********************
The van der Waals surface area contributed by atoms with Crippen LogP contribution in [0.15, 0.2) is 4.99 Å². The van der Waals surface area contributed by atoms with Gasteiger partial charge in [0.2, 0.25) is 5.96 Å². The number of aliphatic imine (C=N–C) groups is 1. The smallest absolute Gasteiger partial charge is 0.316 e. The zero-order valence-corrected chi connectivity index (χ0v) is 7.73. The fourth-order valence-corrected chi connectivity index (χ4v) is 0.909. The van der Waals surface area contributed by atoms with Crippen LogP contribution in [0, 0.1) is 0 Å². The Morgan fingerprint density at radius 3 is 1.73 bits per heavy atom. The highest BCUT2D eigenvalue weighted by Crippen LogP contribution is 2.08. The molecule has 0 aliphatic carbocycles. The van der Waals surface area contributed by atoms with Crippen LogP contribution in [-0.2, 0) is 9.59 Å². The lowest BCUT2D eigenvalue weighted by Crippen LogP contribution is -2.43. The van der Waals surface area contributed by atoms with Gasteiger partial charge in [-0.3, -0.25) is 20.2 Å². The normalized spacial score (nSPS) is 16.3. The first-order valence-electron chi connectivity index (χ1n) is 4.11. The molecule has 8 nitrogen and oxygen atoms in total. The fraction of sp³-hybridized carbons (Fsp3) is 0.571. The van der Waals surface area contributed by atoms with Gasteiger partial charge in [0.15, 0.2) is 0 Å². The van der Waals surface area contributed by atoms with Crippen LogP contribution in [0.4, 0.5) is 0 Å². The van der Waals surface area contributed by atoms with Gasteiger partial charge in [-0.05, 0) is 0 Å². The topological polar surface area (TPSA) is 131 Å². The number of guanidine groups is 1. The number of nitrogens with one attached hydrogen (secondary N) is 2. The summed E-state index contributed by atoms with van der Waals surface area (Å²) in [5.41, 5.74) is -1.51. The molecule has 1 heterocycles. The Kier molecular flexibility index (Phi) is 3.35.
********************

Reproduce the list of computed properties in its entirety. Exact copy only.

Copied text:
The van der Waals surface area contributed by atoms with Crippen LogP contribution in [0.15, 0.2) is 4.99 Å². The van der Waals surface area contributed by atoms with Gasteiger partial charge in [0.2, 0.25) is 5.96 Å². The number of aliphatic imine (C=N–C) groups is 1. The smallest absolute Gasteiger partial charge is 0.316 e. The zero-order valence-corrected chi connectivity index (χ0v) is 7.73. The fourth-order valence-corrected chi connectivity index (χ4v) is 0.909. The van der Waals surface area contributed by atoms with Crippen LogP contribution in [0, 0.1) is 0 Å². The Morgan fingerprint density at radius 3 is 1.73 bits per heavy atom. The highest BCUT2D eigenvalue weighted by Crippen LogP contribution is 2.08. The molecule has 0 aliphatic carbocycles. The van der Waals surface area contributed by atoms with Crippen LogP contribution in [-0.2, 0) is 9.59 Å². The lowest BCUT2D eigenvalue weighted by Crippen LogP contribution is -2.43. The van der Waals surface area contributed by atoms with Gasteiger partial charge in [-0.3, -0.25) is 20.2 Å². The normalized spacial score (nSPS) is 16.3. The first-order valence-electron chi connectivity index (χ1n) is 4.11. The molecule has 8 nitrogen and oxygen atoms in total. The fraction of sp³-hybridized carbons (Fsp3) is 0.571. The van der Waals surface area contributed by atoms with Gasteiger partial charge in [0.15, 0.2) is 0 Å². The van der Waals surface area contributed by atoms with Crippen LogP contribution in [0.4, 0.5) is 0 Å². The van der Waals surface area contributed by atoms with Gasteiger partial charge in [-0.05, 0) is 0 Å². The topological polar surface area (TPSA) is 131 Å². The number of guanidine groups is 1. The number of nitrogens with one attached hydrogen (secondary N) is 2. The summed E-state index contributed by atoms with van der Waals surface area (Å²) in [5.41, 5.74) is -1.51. The molecule has 1 heterocycles. The Kier molecular flexibility index (Phi) is 3.35.